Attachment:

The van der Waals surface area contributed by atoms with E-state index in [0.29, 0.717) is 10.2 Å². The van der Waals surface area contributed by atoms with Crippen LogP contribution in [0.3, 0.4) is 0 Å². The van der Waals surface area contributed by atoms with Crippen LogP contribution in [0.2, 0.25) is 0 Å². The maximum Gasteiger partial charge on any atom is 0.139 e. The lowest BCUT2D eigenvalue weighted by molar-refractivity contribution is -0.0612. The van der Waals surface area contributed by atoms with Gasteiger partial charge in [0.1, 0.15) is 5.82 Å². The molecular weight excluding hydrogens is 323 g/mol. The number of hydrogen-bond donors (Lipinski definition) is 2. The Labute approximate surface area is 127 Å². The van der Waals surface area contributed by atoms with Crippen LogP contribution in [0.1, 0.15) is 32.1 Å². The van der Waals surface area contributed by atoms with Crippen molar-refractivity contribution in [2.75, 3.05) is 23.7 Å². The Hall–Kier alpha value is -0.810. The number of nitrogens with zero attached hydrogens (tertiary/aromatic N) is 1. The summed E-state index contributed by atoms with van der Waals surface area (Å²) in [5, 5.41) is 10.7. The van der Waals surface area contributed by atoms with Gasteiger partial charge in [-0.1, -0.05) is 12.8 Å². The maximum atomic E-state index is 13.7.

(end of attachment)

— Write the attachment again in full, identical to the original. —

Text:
The van der Waals surface area contributed by atoms with E-state index in [0.29, 0.717) is 10.2 Å². The van der Waals surface area contributed by atoms with Crippen LogP contribution in [0.3, 0.4) is 0 Å². The van der Waals surface area contributed by atoms with Crippen LogP contribution in [0.2, 0.25) is 0 Å². The maximum Gasteiger partial charge on any atom is 0.139 e. The lowest BCUT2D eigenvalue weighted by molar-refractivity contribution is -0.0612. The van der Waals surface area contributed by atoms with Gasteiger partial charge in [0.1, 0.15) is 5.82 Å². The molecular weight excluding hydrogens is 323 g/mol. The number of hydrogen-bond donors (Lipinski definition) is 2. The Labute approximate surface area is 127 Å². The van der Waals surface area contributed by atoms with Crippen LogP contribution in [0.1, 0.15) is 32.1 Å². The van der Waals surface area contributed by atoms with Crippen molar-refractivity contribution in [2.75, 3.05) is 23.7 Å². The Hall–Kier alpha value is -0.810. The number of nitrogens with zero attached hydrogens (tertiary/aromatic N) is 1. The summed E-state index contributed by atoms with van der Waals surface area (Å²) in [5, 5.41) is 10.7. The van der Waals surface area contributed by atoms with Gasteiger partial charge in [-0.1, -0.05) is 12.8 Å². The maximum atomic E-state index is 13.7.